I’ve heard that Congressman Barney Frank has defined government as “the things we choose to do together”. That’s cute. Here’s the quote as I’ve seen it:
Government is the name we give to the things we choose to do together.
What a can of worms. The first thing that strikes me about that statement is that it is not limited to institutions we normally think of as part of the civil government — it could mean big banks that more or less set monetary policy, for example. I agree with that aspect, that large monopolies have the potential to (but don’t necessarily) take on governmental roles and therefore should be considered part of government.
The next thing I think is that this might be true in a real democracy. In a democracy in which everything that was done by the government was implemented after a vote (a totally impractical prospect), this would be true. We’d have majorities voting for all of the various coercions imposed upon the public, and in that sense “we” would be choosing those things.
But that’s a scary thought. The founders wisely opted to establish a republic, not a democracy. That very fact makes clear that our government is not the things we choose to do together, but rather maybe just the things we do together. We don’t necessarily choose them all — instead, we choose leaders who we trust to make those decisions for us, even if at times we would overwhelmingly oppose them. That, by the way, is a huge moral responsibility for both the voter and the elected governor.
If government really does extend beyond the traditional institutions, and include other things not necessarily run by elected officials at all, then we no longer even have a pure republic. We have something that is part republic, part oligarchy. And that only further erodes the idea that we’re choosing what we’re doing together.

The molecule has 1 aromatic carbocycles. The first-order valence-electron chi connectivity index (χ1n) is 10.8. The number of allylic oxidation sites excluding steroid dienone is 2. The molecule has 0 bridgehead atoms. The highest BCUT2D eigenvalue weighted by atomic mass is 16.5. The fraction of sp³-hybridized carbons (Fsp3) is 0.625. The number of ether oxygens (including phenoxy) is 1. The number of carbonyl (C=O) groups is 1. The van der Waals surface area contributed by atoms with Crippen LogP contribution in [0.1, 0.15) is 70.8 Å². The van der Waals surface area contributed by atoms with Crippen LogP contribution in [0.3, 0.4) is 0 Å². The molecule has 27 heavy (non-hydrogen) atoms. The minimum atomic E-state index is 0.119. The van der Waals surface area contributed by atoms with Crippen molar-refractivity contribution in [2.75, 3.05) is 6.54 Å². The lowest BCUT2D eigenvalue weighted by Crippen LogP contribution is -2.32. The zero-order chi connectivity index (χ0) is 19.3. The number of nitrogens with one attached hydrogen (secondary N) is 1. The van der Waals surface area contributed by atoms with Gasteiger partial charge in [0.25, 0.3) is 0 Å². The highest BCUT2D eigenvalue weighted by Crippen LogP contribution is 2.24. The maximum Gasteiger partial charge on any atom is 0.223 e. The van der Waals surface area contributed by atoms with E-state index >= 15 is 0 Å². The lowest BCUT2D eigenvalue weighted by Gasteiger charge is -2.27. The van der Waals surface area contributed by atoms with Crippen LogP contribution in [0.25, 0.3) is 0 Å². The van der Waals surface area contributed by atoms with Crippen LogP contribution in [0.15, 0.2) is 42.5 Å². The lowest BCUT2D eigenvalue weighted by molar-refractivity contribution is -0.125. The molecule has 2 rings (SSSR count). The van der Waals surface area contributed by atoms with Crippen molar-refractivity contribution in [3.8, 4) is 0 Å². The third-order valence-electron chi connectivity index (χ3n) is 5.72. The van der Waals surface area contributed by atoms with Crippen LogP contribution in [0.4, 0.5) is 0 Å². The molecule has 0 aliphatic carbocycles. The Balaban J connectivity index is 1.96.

Moreover, can a majority choose to impose its will arbitrarily on a minority? The answer is of course no, at least not rightly. So the warm-and-fuzzy language of “things we choose to do together” is itself toxic.
Government is probably better understood in terms of collective coercive power. The government is composed of those institutions that can coerce you and me to do what they want us to, with or without our say (the part of our government that is a democratic republic is supposed to graciously hold out for our say most of the time).
How do we restore right and proper republican government? Throw the bums out, elect new men of principle, reform the existing constitutional government to bring it back in line with its intended form and function, and begin to seriously prosecute fraud and cronyism in the private sector, focusing particularly on those companies and individuals who have colluded with the government to gain access to its coercive powers for their own advancement. Only then can we restore freedom and liberty, and work with a sensible definition of government.
I know this isn’t exactly earth-shattering, but I don’t like paying taxes. When I tell people this, responses tend to fall into one of three categories: “you should be okay with it because taxes are what keep things running”, “yeah no kidding”, or “well taxation is basically the government stealing from you at gunpoint”.
And wow are my reactions overcomplicated as always:
- You shouldn’t complain about paying high taxes because they benefit the country that allowed you to gather that wealth in the first place. This is a half-truth. Most of my tax dollars don’t seem to be funding the sustenance of this country (as if I have a boundless debt to the rest of my countrymen, determined not by my own state and actions but by theirs), but rather waste, corruption, and inessential luxuries for others. I’m overtaxed.
- Taxes suck. This is a whole truth — of course they suck, they’re a necessary evil! And necessary (not in an ultimate sense) things that are evil always suck. What do I mean when I say that they’re a necessary evil? Well, I accept the proposition that government is itself a necessary evil, made necessary by the general sinfulness of mankind. If there’s going to be some shadow of justice on this earth, it’s going to come through a government (civil or otherwise). So to the extent that the government is necessary, since I’m just as responsible for making it necessary as anybody else, I absolutely believe it is my duty to fund it. And that sucks.